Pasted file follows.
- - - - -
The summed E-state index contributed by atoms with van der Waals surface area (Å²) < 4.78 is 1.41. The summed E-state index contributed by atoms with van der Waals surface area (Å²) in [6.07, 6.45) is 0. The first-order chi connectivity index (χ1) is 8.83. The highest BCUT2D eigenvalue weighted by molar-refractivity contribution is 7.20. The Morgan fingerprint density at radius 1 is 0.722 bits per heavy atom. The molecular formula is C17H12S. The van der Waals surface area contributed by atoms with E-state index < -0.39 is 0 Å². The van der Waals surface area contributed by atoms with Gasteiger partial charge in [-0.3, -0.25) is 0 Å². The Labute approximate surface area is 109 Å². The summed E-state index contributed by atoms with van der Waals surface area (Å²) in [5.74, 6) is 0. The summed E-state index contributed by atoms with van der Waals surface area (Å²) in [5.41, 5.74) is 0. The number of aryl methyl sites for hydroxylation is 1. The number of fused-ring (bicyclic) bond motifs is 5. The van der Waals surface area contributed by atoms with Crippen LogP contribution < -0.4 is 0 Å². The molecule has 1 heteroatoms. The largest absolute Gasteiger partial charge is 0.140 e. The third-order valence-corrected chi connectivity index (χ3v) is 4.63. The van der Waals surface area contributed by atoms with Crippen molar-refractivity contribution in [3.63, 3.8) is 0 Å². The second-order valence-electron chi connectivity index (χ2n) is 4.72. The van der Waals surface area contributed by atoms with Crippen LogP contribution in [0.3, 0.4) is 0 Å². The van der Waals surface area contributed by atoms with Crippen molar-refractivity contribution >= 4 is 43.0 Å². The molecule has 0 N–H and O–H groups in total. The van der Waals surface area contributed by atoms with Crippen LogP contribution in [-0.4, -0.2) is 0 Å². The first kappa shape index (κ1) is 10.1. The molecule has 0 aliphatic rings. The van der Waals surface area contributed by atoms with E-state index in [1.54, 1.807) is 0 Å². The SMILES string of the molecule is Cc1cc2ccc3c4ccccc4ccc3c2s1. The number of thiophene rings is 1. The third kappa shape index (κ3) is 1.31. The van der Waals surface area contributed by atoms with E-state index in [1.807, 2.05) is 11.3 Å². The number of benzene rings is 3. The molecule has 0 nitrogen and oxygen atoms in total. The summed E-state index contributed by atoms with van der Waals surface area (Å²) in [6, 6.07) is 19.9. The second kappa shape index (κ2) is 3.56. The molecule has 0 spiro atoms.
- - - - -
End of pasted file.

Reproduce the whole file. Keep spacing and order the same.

The summed E-state index contributed by atoms with van der Waals surface area (Å²) < 4.78 is 1.41. The summed E-state index contributed by atoms with van der Waals surface area (Å²) in [6.07, 6.45) is 0. The first-order chi connectivity index (χ1) is 8.83. The highest BCUT2D eigenvalue weighted by molar-refractivity contribution is 7.20. The Morgan fingerprint density at radius 1 is 0.722 bits per heavy atom. The molecular formula is C17H12S. The van der Waals surface area contributed by atoms with E-state index < -0.39 is 0 Å². The van der Waals surface area contributed by atoms with Gasteiger partial charge in [-0.3, -0.25) is 0 Å². The Labute approximate surface area is 109 Å². The summed E-state index contributed by atoms with van der Waals surface area (Å²) in [5.74, 6) is 0. The summed E-state index contributed by atoms with van der Waals surface area (Å²) in [5.41, 5.74) is 0. The number of aryl methyl sites for hydroxylation is 1. The number of fused-ring (bicyclic) bond motifs is 5. The van der Waals surface area contributed by atoms with Crippen LogP contribution < -0.4 is 0 Å². The molecule has 1 heteroatoms. The largest absolute Gasteiger partial charge is 0.140 e. The third-order valence-corrected chi connectivity index (χ3v) is 4.63. The van der Waals surface area contributed by atoms with Crippen molar-refractivity contribution in [3.63, 3.8) is 0 Å². The second-order valence-electron chi connectivity index (χ2n) is 4.72. The van der Waals surface area contributed by atoms with Crippen LogP contribution in [0.3, 0.4) is 0 Å². The van der Waals surface area contributed by atoms with Crippen molar-refractivity contribution >= 4 is 43.0 Å². The molecule has 0 N–H and O–H groups in total. The van der Waals surface area contributed by atoms with Crippen LogP contribution in [-0.4, -0.2) is 0 Å². The first kappa shape index (κ1) is 10.1. The molecule has 0 aliphatic rings. The van der Waals surface area contributed by atoms with E-state index in [1.54, 1.807) is 0 Å². The SMILES string of the molecule is Cc1cc2ccc3c4ccccc4ccc3c2s1. The number of thiophene rings is 1. The third kappa shape index (κ3) is 1.31. The van der Waals surface area contributed by atoms with E-state index in [1.807, 2.05) is 11.3 Å². The number of benzene rings is 3. The molecule has 0 nitrogen and oxygen atoms in total. The summed E-state index contributed by atoms with van der Waals surface area (Å²) in [6, 6.07) is 19.9. The second kappa shape index (κ2) is 3.56. The molecule has 0 spiro atoms.